Greatest low cost iMac offers for August 2021
Want a desktop computer but don’t feel like dealing with the bulk and weight of a big PC tower? What you need is an all-in-one, and if you’re a Mac user, that means there’s only one game in town: the iMac. Apple’s sleek AIO computer has been around for decades now, offering a great alternative to old-school desktops with its gorgeous display, slick hardware, and sturdy build quality. It just got a nice update, too, with the addition of Apple’s awesome new M1 CPU, but whether you’re after one of these newer models or you’re looking for something a bit cheaper, our hand-picked list of the best cheap iMac deals has what you need.
If the iMac is just one component of your full Apple setup, then you should check out these other Apple deals on iPhones, Apple Watches, iPads, and more. Also take a look at these Mac Mini deals for more desktop PC options.
Best iMac deals
Apple iMac M1 4.5K 2021 (24-inch, M1 CPU w/7-core GPU, 8GB RAM, 256GB SSD) — $1,250, was $1,299
Apple iMac M1 4.5K 2021 (24-inch, M1 CPU w/8-core GPU, 8GB RAM, 256GB SSD) — $1,450, was $1,499
Apple iMac 4K 2015 (21.5-inch, Core i5 CPU, 8GB RAM, 1TB HDD, Amazon Renewed) — $389
Apple iMac 4K 2017 (21.5-inch, Core i5, 8GB RAM, 1TB Fusion Drive, Amazon Renewed) — $600
Apple iMac 4K 2019 (21.5-inch, Core i3, 8GB RAM, 1TB HDD, Amazon Renewed) — $675
Apple iMac 5K 2014 (27-inch, Core i5 CPU, 8GB RAM, 1TB HDD, Amazon Renewed) — $750
Apple iMac 4K 2019 (21.5-inch, Core i5, 8GB RAM, 1TB HDD, Amazon Renewed) — $885
Apple iMac 4K 2019 (21.5-inch, Core i5, 8GB RAM, 256GB SSD) — $1,000, was $1,500
Apple iMac 2020 (21.5-inch, Core i5, 8GB RAM, 256GB SSD) — $1,069
Apple iMac 4K 2020 (21.5-inch, Core i3, 8GB RAM, 256GB SSD) — $1,199, was $1,299
Apple iMac 5K 2020 (27-inch, Core i5, 8GB RAM, 256GB SSD, Radeon Pro 5300) — $1,699, was $1,799
Apple iMac 5K 2020 (27-inch, Core i5, 8GB RAM, 512GB SSD, Radeon Pro 5300) — $1,879, was $1,999
Apple iMac 5K 2020 (27-inch, Core i7, 8GB RAM, 512GB SSD, Radeon Pro 5500 XT) — $2,149, was $2,299
Dan Baker/Digital Trends
The first iMac was released more than two decades ago, representing Apple’s all-in-one desktop computing solution as a more compact and consumer-friendly alternative to larger (and more expensive) desktop towers. You might remember the original iMac G3 which sported a colored plastic bubble-shaped case that housed a CRT monitor, but the iMacs of today are much sleeker, sporting slim flat panel displays.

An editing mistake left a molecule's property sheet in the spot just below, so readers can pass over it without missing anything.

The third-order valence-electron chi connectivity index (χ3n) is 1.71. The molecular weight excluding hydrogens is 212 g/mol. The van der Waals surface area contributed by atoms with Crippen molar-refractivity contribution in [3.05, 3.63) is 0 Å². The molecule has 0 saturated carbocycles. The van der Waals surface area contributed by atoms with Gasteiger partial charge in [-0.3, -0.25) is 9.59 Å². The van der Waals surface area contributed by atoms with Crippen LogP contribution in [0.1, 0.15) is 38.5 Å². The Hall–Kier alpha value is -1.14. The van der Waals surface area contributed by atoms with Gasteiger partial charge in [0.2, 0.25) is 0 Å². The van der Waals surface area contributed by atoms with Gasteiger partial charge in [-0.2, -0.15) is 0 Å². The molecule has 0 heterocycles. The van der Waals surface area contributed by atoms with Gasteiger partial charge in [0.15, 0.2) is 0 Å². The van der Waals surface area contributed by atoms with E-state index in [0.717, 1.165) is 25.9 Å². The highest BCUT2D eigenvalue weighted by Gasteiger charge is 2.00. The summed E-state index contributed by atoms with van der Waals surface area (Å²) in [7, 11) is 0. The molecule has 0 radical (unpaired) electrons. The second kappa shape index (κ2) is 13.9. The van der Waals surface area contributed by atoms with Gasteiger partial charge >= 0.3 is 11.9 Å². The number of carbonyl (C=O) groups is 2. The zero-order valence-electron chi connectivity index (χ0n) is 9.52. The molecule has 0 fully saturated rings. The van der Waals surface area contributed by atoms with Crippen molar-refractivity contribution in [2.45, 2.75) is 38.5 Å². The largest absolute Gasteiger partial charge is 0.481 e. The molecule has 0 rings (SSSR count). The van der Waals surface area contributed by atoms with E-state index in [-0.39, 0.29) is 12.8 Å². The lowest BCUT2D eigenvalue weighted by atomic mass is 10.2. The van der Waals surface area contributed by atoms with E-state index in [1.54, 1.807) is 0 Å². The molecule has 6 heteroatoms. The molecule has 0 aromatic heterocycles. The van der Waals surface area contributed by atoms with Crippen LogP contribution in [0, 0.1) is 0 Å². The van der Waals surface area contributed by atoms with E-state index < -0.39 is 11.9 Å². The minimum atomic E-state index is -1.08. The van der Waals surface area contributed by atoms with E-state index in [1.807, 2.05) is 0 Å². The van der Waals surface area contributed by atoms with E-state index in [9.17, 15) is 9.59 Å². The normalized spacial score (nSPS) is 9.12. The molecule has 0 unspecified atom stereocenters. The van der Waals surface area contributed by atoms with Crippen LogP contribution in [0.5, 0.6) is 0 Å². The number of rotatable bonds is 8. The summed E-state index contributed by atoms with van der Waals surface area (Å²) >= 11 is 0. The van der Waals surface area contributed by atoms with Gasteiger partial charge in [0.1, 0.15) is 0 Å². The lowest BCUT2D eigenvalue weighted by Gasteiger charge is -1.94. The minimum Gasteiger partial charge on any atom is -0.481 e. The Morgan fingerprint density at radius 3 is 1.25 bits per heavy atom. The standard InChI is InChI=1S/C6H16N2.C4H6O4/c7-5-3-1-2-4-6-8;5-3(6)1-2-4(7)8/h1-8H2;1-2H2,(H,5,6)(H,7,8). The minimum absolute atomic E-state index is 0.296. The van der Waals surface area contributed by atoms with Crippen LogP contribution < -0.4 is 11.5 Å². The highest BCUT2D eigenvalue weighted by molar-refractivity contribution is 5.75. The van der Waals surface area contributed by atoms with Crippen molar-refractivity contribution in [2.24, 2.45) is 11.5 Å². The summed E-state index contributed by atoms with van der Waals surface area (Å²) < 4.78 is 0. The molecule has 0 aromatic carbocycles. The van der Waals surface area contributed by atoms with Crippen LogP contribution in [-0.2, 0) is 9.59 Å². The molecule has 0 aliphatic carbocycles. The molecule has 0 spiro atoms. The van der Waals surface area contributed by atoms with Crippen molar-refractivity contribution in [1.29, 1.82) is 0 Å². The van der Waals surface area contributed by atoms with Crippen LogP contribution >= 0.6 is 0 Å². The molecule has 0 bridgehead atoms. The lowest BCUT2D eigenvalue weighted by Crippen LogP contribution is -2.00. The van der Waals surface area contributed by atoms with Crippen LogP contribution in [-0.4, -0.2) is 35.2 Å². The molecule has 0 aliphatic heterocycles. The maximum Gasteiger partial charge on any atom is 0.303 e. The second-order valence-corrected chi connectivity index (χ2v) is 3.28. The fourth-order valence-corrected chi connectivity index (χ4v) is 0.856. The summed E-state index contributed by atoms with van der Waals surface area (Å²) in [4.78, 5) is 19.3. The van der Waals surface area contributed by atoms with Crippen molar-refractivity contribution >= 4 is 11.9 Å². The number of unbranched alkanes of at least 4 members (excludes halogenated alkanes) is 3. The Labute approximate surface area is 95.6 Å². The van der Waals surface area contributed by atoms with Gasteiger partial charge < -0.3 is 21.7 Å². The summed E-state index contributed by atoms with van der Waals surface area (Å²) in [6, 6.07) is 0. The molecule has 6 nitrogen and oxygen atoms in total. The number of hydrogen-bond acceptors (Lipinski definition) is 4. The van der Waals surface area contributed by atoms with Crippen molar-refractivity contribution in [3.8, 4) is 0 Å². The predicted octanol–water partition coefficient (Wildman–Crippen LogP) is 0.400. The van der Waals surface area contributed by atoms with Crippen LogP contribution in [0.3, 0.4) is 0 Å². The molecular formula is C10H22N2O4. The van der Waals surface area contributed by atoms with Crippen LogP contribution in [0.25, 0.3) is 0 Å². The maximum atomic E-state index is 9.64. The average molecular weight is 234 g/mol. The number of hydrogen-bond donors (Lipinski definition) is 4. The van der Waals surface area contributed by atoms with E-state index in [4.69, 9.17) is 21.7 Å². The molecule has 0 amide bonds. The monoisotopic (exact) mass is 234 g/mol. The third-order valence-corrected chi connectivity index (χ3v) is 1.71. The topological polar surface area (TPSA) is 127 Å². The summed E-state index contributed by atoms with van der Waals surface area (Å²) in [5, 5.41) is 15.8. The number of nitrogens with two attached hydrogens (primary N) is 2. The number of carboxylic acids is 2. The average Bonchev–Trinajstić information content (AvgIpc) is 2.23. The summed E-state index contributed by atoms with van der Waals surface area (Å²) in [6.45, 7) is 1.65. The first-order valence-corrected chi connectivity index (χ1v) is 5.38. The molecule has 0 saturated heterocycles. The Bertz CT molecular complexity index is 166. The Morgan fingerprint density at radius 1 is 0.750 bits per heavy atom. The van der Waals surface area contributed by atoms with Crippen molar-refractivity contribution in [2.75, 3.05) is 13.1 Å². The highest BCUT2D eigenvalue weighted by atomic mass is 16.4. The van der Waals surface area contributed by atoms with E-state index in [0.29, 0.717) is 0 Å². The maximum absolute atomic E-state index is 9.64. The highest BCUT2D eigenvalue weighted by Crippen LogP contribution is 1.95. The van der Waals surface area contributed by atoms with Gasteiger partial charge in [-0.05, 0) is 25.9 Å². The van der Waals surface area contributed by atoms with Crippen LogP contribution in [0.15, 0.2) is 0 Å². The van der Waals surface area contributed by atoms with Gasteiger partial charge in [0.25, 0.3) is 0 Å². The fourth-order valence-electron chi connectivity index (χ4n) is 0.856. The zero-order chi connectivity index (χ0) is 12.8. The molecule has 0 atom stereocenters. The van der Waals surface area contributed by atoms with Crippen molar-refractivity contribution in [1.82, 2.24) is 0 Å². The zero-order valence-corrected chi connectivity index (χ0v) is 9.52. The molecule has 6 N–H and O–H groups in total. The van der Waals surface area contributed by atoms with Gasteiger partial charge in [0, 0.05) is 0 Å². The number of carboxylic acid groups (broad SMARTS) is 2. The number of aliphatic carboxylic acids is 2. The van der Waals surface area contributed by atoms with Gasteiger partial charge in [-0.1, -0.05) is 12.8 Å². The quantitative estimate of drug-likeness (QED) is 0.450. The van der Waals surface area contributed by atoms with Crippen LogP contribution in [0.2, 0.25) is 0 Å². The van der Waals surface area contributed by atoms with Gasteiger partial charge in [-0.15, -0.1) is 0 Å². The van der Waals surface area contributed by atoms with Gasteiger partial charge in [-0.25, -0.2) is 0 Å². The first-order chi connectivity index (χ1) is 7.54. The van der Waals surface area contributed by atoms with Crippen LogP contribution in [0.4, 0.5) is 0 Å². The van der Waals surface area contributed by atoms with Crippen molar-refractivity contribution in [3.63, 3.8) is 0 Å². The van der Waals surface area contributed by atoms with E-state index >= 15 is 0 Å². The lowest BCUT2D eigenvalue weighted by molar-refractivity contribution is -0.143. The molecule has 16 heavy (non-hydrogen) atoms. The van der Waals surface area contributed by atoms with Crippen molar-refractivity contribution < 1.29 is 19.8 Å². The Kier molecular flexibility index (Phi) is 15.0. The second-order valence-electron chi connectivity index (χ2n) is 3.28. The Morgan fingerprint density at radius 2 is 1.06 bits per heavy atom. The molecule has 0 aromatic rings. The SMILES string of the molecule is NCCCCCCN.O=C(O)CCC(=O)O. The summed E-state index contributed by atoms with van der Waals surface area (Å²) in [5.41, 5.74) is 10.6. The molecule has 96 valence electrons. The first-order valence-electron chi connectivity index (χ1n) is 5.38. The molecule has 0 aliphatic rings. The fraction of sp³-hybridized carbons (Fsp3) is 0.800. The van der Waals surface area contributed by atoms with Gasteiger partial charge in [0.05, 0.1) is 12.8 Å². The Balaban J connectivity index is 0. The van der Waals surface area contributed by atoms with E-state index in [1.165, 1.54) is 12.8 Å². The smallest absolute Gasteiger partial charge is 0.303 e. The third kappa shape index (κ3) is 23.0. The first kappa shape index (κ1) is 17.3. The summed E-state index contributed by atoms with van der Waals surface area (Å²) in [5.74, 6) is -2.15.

Modern iMacs are available in three sizes — 21.5 inches, 24 inches (for the newest M1 model), and 27 inches — and all recent models from 2019 on have crisp 4K Retina displays, which adds a lot of value to these all-in-one PCs when you consider how expensive Ultra HD monitors are. You’ll also find older 2017 iMacs still available; these feature 1080p displays, but are still a fine option in 2020 if you’re willing to save some money. Apple also released an updated version of the 27-inch iMac 2019 that sports a 5K Retina display similar to the one found on the iMac Pro.
The standard iMacs span a relatively wide range of hardware features and price points, and will be a better choice for most users with the 21.5-inch 2017 model starting at around $1,000 and the latest 27-inch units (which pack the latest Intel Core processors) ringing in at around $2,000 or a little more. Which one you pick will naturally come down to your needs and budget, but for work, light entertainment, and general everyday use, it’s hard to make a bad choice here. If your needs are a bit greater, though, then you may want to consider an iMac Pro instead.
At its spring event in April 2021, Apple threw back the curtains on its new iMac M1 refresh, giving these all-in-ones the much-needed addition of the hot new M1 CPU (which even the Mac Mini already got). This isn’t a simple upgrade, however, as was the case with the Mac Mini getting the M1 chip in 2020; Apple stated at the event that this new iMac has been rebuilt entirely around the M1 chip’s capabilities. Along with hardware upgrades under the hood, Apple’s all-in-one also sports better speakers (complete with built-in woofers) as well as an upgraded FaceTime camera.
The new redesigned iMac has also slimmed down overall (and it was already fairly slim to begin with), with trimmed-down bezels surrounding its 24-inch display — something we have been asking for for years — due to the M1 CPU’s more efficient thermal performance that allows for smaller fans and less airspace inside the computer chassis. The new iMac is also available in a bunch of new colors to spruce up your workspace, a clear throwback to the original bubble-shaped iMacs many of us remember which came in a variety of shades. Pricing starts at $1,299.
The iMac Pro is the upgraded version of Apple’s all-in-one desktop and, as you may have surmised from its name, it is geared toward professional users with more demanding computing needs. Released in 2017, the iMac Pro comes standard with a gorgeous 27-inch Retina display that boasts a super-crisp 5K resolution (giving you plenty of screen real estate for multitasking) along with 8- and 10-core CPUs, enhanced graphics processing power, and boosted RAM to back it all up.
The iMac Pro’s starting MSRP of $4,999 will naturally cause sticker shock for average computer users, but that’s not who it’s aimed at. The iMac Pro is a serious machine built for serious work and packs the hardware necessary to easily slice through heavy workloads. This includes resource-heavy tasks like game design, 4K and 8K video rendering, and music production — jobs that the beefier processors and graphics power of the iMac Pro are well-suited to handle.
You’ll pay for it, but if you’re a professional who finds that most computers (including the standard iMac) tend to strain under load, the iMac Pro is worth the upgrade.
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